They're coming home this weekend to a town they recall as Mayberry by the sea.
The Beaufort High School Class of 1954 will hold a reunion, 60 years after getting diplomas on the front lawn of a school overlooking the Beaufort River.
Together with the Class of 1955, they'll review the formative years of lives that have crisscrossed the globe, concluding that Beaufort was beautiful and they didn't know it at the time.
They sure knew it when the red brick high school building on Bay Street was demolished. But drum major Grady Thames grabbed some bricks before the home of the red-and-white Tidal Waves was wiped from the scene. Classmates attending an earlier reunion went home clutching their own brick.
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Other things are harder to cling to. Koth's Grocery down the street sits empty, its silent walls almost mocking the laughs of teenage boys in tight T-shirts getting juiced up after school on sugar and girls.
"It's only held up by the memories," said June Parker Andrade of Beaufort, a member of the Class of 1955. "It's one of the places we love to drive by and remember."
They remember the Breeze theater downtown and the Greenlawn Drive-In Theater, both now dark. A Kmart stands about where the Shack drive-in was the place they had to be.
The girls remember getting introduced to snipe hunting by the boys. Once they figured out what it meant as they strolled beneath the moon on Hunting Island, they got to liking snipes as much as the boys.
They'll listen to '50s music during the main event Saturday night at Bermuda Bluff. Maybe they'll channel the hot "South of the Border" theme of their junior-senior prom.
The reunion starts tonight with a gathering at the Carolina Tavern in Port Royal. About 25 members of each class are expected, said one of the organizers, Barbara Kennedy of Beaufort.
Class officers in 1954 were Paula Lengnick, president; DuPre Jones, vice president; Louise Lubkin, secretary; and Marilyn Shelley, treasurer. Martha Ann Tyree was the valedictorian and Paul Fidler salutatorian.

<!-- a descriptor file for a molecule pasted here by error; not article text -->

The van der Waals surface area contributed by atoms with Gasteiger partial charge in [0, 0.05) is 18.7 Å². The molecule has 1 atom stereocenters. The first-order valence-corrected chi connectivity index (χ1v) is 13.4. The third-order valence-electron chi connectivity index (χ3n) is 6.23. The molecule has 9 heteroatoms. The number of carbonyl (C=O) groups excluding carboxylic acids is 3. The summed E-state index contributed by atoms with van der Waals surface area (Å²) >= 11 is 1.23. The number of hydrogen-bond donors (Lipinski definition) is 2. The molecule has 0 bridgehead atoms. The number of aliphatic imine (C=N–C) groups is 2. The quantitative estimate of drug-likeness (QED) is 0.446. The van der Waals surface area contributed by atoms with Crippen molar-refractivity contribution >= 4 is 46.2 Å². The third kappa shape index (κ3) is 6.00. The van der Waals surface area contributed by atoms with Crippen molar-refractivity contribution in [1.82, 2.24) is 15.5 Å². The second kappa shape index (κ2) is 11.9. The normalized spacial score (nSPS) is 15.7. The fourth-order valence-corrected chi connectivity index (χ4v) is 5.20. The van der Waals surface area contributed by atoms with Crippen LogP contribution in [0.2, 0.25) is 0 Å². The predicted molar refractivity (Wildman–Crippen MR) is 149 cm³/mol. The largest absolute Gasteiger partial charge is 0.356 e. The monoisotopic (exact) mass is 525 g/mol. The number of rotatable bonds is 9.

Beaufort schools were segregated then. Across town at the Robert Smalls High School, commencement for the African-American teens of Beaufort, senior Fredrica Washington edged Jacquelin Evans and Leona Jackson for top academic honors.
Sixty years later, the students of Beaufort High remember a simpler time, when everyone knew one another. Of the 61 to graduate in 1955, 28 started out together at Beaufort Elementary School, class historian Keiffer Sanders reported in the Beaufortonian yearbook.
"It's more like a family than it is a class," June Andrade said.
This weekend, they'll cut the rug as best as they can, six full decades after roaring off to leave their mark upon the world.
Maybe someone will recall the words in the 1955 yearbook by class poet Nancy Smith:
Think not that these years, now ending,Will be only put aside as pleasantMemories of youth --But each moment of learning, laughter,And despair is an instrument playingA prelude to our lives --And as time goes on, we shall callAgain and again on these golden hoursTo add their glow to the shadows whichMust surely fall on us.We part now; do not discard or forgetFaces, things you have met --But take up your share, and say,"I have the beginning which shallLead me to the end."
Follow columnist David Lauderdale at twitter.com/ThatsLauderdale.